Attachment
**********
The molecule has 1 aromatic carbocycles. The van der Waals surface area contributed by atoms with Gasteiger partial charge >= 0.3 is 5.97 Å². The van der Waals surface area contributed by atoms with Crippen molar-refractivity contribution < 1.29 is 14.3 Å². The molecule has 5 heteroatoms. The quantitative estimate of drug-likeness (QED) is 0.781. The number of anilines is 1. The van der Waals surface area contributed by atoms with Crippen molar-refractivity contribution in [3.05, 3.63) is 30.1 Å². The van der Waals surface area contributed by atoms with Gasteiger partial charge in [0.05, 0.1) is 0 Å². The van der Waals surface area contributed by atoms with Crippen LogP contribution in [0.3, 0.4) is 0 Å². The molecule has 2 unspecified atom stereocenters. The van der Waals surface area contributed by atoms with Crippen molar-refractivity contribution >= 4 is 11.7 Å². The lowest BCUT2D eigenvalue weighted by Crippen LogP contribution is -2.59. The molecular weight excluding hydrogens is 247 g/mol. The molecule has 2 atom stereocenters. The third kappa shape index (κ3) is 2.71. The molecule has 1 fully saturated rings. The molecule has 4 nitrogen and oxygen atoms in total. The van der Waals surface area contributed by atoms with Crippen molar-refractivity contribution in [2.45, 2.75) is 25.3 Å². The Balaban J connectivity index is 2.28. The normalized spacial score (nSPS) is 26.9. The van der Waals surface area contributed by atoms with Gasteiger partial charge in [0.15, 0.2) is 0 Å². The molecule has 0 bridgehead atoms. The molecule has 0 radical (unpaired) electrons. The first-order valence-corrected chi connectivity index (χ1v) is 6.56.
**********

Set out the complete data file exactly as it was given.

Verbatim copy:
The molecule has 1 aromatic carbocycles. The van der Waals surface area contributed by atoms with Gasteiger partial charge >= 0.3 is 5.97 Å². The van der Waals surface area contributed by atoms with Crippen molar-refractivity contribution < 1.29 is 14.3 Å². The molecule has 5 heteroatoms. The quantitative estimate of drug-likeness (QED) is 0.781. The number of anilines is 1. The van der Waals surface area contributed by atoms with Crippen molar-refractivity contribution in [3.05, 3.63) is 30.1 Å². The van der Waals surface area contributed by atoms with Gasteiger partial charge in [0.05, 0.1) is 0 Å². The van der Waals surface area contributed by atoms with Crippen LogP contribution in [0.3, 0.4) is 0 Å². The molecule has 2 unspecified atom stereocenters. The van der Waals surface area contributed by atoms with Crippen molar-refractivity contribution >= 4 is 11.7 Å². The lowest BCUT2D eigenvalue weighted by Crippen LogP contribution is -2.59. The molecular weight excluding hydrogens is 247 g/mol. The molecule has 2 atom stereocenters. The third kappa shape index (κ3) is 2.71. The molecule has 1 fully saturated rings. The molecule has 4 nitrogen and oxygen atoms in total. The van der Waals surface area contributed by atoms with Crippen molar-refractivity contribution in [2.45, 2.75) is 25.3 Å². The Balaban J connectivity index is 2.28. The normalized spacial score (nSPS) is 26.9. The van der Waals surface area contributed by atoms with Gasteiger partial charge in [0.15, 0.2) is 0 Å². The molecule has 0 bridgehead atoms. The molecule has 0 radical (unpaired) electrons. The first-order valence-corrected chi connectivity index (χ1v) is 6.56.